By Aaron Hemens
In a show of solidarity with women and young girls in developing countries, hundreds of demonstrators gathered on Parliament Hill on March 6 before marching to City Hall during Ottawa’s second annual “Walk In Her Shoes” challenge.
The challenge was inspired by the fact that many women and girls in developing countries walk an average of 10,000 steps every day to collect basic necessities for their families, such as water for drinking, cooking and cleaning.
Sophie Grégoire Trudeau, the wife of Prime Minister Justin Trudeau and a supporter of the Ottawa-based humanitarian and development organization CARE Canada, addressed the crowd and said that more work needs to be done to make opportunities and equality more accessible to women across the world.
“Even though we don’t know these women who take 10,000 steps every day to get food, wood and water, they are our sisters,” said Grégoire Trudeau. “They are our mothers. They are human-beings that the advantaged are responsible for; the more disadvantaged.”
The “Walk In Her Shoes” challenge is a month-long, global fundraising initiative launched by Switzerland-based CARE International, which fights global poverty. CARE, which stands for Cooperative for Assistance and Relief Everywhere, began after the Second World War as a supplier of “CARE packages” of food and other basic supplies to European citizens displaced during the conflict.
Canada was one of many countries taking part in the challenge, with cities such as Vancouver, Calgary and Edmonton also hosting marches throughout the month.
About 300 people joined the Ottawa march, which took place two days before International Women’s Day. Event coordinator Julie Findlay said that organizers wanted to kick off celebrations early.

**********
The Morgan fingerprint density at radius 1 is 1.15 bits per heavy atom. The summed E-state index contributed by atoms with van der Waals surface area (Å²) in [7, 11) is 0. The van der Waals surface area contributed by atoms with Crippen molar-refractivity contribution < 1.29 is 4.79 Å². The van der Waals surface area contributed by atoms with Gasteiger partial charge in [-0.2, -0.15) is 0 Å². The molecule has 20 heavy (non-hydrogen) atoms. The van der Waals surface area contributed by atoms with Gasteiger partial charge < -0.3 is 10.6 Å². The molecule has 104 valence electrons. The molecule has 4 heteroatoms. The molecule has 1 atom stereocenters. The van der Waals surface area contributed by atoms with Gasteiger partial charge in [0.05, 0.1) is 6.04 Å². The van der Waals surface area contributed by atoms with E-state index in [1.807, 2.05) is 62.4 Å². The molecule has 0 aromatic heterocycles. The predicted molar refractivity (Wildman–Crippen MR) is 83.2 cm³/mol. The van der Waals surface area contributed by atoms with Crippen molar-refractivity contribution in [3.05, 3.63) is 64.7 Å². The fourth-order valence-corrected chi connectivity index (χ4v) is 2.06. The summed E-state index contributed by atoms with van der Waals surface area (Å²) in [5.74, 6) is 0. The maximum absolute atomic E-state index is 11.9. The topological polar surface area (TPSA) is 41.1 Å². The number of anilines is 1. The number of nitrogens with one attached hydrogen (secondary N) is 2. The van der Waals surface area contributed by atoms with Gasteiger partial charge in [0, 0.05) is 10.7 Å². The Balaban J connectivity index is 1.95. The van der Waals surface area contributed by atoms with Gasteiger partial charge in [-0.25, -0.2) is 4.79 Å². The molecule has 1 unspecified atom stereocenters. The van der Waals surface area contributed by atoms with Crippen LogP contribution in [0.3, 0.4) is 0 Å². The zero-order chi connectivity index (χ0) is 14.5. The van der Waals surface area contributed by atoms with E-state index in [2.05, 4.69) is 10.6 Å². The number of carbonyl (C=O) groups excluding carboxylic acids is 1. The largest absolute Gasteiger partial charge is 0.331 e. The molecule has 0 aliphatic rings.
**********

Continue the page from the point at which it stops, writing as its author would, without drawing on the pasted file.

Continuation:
“If we can march for women — if we can do that and we can walk in solidarity to help break the cycle of poverty for women and children — I would like to do that. It’s all about marching in solidarity and for women,” Findlay said.
Findlay said that she ultimately hopes that this initiative will help bring more equal rights to everyone.
“Equal rights, for me, is letting our children have these opportunities to have a sustainable life, to be able to have education, to be able to have the basic needs and to not have to struggle every day,” she said.
Jessie Thomson, an organizer of the event, said that this year’s march is part of the broader discussion surrounding gender equality.
“In light of everything that’s going on in the world — talking about gender equality, talking about the ‘Me Too’ movement — just really raising awareness that this fight for gender equality is global and we all have a role to play in taking part in that fight,” Thomson said.
Similarly, Darcy Knoll, communications specialist for CARE Canada, said he’s happy to see that more people are voicing demands for equal rights.
“We really want to be part of that discussion,” he said. “We want to raise the voices of people in Canada and also highlight the stories of people abroad that don’t always get a chance to speak out or be a part of that conversation.”
With the help of 27 fundraising teams and multiple event sponsors, Ottawa raised more than $14,000. All proceeds are going towards the fight against malnutrition in countries in Southern Africa.
“It’s an awareness that we can come together and make a difference. Everyday we’re making differences in our own lives. We’re providing opportunities for our own children and our families and we’re working hard towards that. If we could just give a little piece of that to someone else, I think that’s what I’d like,” Findlay said.
The very act of marching, Findlay added, is enough to shape the discussion around global poverty and gender inequality.
“We feel like we can change the world with one step at a time. That’s what the march is. One step at a time we can make a difference,” she said.